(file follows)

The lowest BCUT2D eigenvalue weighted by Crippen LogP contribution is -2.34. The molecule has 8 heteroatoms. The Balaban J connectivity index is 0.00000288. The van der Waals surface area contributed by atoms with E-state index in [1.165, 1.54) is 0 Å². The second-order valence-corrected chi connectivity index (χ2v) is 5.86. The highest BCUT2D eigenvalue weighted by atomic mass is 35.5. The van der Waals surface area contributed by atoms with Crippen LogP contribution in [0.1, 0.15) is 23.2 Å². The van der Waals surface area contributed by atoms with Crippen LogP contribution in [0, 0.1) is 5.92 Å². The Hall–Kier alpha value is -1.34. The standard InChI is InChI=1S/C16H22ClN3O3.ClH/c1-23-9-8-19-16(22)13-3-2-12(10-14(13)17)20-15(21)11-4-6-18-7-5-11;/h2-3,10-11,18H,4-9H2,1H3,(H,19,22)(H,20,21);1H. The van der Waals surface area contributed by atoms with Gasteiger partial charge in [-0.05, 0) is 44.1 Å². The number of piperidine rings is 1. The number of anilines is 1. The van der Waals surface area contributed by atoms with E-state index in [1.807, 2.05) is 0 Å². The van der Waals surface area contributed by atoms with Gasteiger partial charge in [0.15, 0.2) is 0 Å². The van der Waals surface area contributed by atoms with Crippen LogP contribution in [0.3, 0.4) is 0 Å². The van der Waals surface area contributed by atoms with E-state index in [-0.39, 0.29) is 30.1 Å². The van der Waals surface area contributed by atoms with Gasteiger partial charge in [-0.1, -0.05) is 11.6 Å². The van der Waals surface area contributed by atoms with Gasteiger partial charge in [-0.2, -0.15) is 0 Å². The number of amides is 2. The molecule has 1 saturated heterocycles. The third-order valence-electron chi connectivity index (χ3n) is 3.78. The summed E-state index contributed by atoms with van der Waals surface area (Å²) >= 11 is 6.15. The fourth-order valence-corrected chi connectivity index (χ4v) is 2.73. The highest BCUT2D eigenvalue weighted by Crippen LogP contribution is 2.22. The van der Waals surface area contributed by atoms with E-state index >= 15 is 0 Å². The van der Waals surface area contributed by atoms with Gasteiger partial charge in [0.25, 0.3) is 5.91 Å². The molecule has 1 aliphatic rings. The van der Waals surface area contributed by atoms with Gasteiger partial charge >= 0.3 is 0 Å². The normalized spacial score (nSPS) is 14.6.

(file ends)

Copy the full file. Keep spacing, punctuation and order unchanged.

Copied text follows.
The lowest BCUT2D eigenvalue weighted by Crippen LogP contribution is -2.34. The molecule has 8 heteroatoms. The Balaban J connectivity index is 0.00000288. The van der Waals surface area contributed by atoms with E-state index in [1.165, 1.54) is 0 Å². The second-order valence-corrected chi connectivity index (χ2v) is 5.86. The highest BCUT2D eigenvalue weighted by atomic mass is 35.5. The van der Waals surface area contributed by atoms with Crippen LogP contribution in [0.1, 0.15) is 23.2 Å². The van der Waals surface area contributed by atoms with Crippen LogP contribution in [0, 0.1) is 5.92 Å². The Hall–Kier alpha value is -1.34. The standard InChI is InChI=1S/C16H22ClN3O3.ClH/c1-23-9-8-19-16(22)13-3-2-12(10-14(13)17)20-15(21)11-4-6-18-7-5-11;/h2-3,10-11,18H,4-9H2,1H3,(H,19,22)(H,20,21);1H. The van der Waals surface area contributed by atoms with Gasteiger partial charge in [-0.05, 0) is 44.1 Å². The number of piperidine rings is 1. The number of anilines is 1. The van der Waals surface area contributed by atoms with E-state index in [1.807, 2.05) is 0 Å². The van der Waals surface area contributed by atoms with Gasteiger partial charge in [0.15, 0.2) is 0 Å². The van der Waals surface area contributed by atoms with Crippen LogP contribution in [0.3, 0.4) is 0 Å². The van der Waals surface area contributed by atoms with E-state index in [-0.39, 0.29) is 30.1 Å². The van der Waals surface area contributed by atoms with Gasteiger partial charge in [-0.1, -0.05) is 11.6 Å². The van der Waals surface area contributed by atoms with Gasteiger partial charge in [-0.2, -0.15) is 0 Å². The number of amides is 2. The molecule has 1 saturated heterocycles. The third-order valence-electron chi connectivity index (χ3n) is 3.78. The summed E-state index contributed by atoms with van der Waals surface area (Å²) >= 11 is 6.15. The fourth-order valence-corrected chi connectivity index (χ4v) is 2.73. The highest BCUT2D eigenvalue weighted by Crippen LogP contribution is 2.22. The van der Waals surface area contributed by atoms with E-state index >= 15 is 0 Å². The van der Waals surface area contributed by atoms with Gasteiger partial charge in [0.25, 0.3) is 5.91 Å². The molecule has 1 aliphatic rings. The van der Waals surface area contributed by atoms with Gasteiger partial charge >= 0.3 is 0 Å². The normalized spacial score (nSPS) is 14.6.